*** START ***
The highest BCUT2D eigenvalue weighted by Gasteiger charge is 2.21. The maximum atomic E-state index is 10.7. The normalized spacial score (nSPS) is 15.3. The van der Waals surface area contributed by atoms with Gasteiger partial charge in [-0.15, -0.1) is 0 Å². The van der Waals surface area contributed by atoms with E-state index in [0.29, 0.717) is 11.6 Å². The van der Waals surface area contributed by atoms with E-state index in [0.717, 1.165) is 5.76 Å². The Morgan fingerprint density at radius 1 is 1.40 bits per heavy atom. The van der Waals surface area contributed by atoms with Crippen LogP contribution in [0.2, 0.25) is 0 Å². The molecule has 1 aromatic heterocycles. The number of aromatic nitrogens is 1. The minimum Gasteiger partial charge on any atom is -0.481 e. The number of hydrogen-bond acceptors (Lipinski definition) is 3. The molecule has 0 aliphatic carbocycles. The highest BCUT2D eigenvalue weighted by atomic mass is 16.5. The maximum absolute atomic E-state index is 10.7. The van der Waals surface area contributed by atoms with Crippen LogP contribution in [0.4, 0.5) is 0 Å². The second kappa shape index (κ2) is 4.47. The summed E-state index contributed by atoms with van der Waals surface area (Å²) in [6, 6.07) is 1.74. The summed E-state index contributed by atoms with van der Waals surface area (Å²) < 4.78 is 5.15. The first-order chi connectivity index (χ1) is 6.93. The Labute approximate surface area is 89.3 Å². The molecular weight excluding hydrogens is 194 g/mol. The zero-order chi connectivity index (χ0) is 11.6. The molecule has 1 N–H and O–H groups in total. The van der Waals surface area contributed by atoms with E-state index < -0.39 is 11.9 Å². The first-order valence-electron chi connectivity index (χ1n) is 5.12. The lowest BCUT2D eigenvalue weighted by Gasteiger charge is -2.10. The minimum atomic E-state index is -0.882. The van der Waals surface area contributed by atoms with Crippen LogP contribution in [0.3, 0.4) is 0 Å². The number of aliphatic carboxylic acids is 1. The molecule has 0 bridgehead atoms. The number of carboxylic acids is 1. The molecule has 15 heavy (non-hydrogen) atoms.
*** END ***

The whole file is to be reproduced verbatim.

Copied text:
The highest BCUT2D eigenvalue weighted by Gasteiger charge is 2.21. The maximum atomic E-state index is 10.7. The normalized spacial score (nSPS) is 15.3. The van der Waals surface area contributed by atoms with Gasteiger partial charge in [-0.15, -0.1) is 0 Å². The van der Waals surface area contributed by atoms with E-state index in [0.29, 0.717) is 11.6 Å². The van der Waals surface area contributed by atoms with E-state index in [0.717, 1.165) is 5.76 Å². The Morgan fingerprint density at radius 1 is 1.40 bits per heavy atom. The van der Waals surface area contributed by atoms with Crippen LogP contribution in [0.2, 0.25) is 0 Å². The molecule has 1 aromatic heterocycles. The number of aromatic nitrogens is 1. The minimum Gasteiger partial charge on any atom is -0.481 e. The number of hydrogen-bond acceptors (Lipinski definition) is 3. The molecule has 0 aliphatic carbocycles. The highest BCUT2D eigenvalue weighted by atomic mass is 16.5. The maximum absolute atomic E-state index is 10.7. The van der Waals surface area contributed by atoms with Crippen LogP contribution in [0.4, 0.5) is 0 Å². The second kappa shape index (κ2) is 4.47. The summed E-state index contributed by atoms with van der Waals surface area (Å²) in [6, 6.07) is 1.74. The summed E-state index contributed by atoms with van der Waals surface area (Å²) < 4.78 is 5.15. The first-order chi connectivity index (χ1) is 6.93. The Labute approximate surface area is 89.3 Å². The molecular weight excluding hydrogens is 194 g/mol. The zero-order chi connectivity index (χ0) is 11.6. The molecule has 1 N–H and O–H groups in total. The van der Waals surface area contributed by atoms with E-state index < -0.39 is 11.9 Å². The first-order valence-electron chi connectivity index (χ1n) is 5.12. The lowest BCUT2D eigenvalue weighted by Gasteiger charge is -2.10. The minimum atomic E-state index is -0.882. The van der Waals surface area contributed by atoms with Crippen LogP contribution in [0.3, 0.4) is 0 Å². The number of aliphatic carboxylic acids is 1. The molecule has 0 bridgehead atoms. The number of carboxylic acids is 1. The molecule has 15 heavy (non-hydrogen) atoms.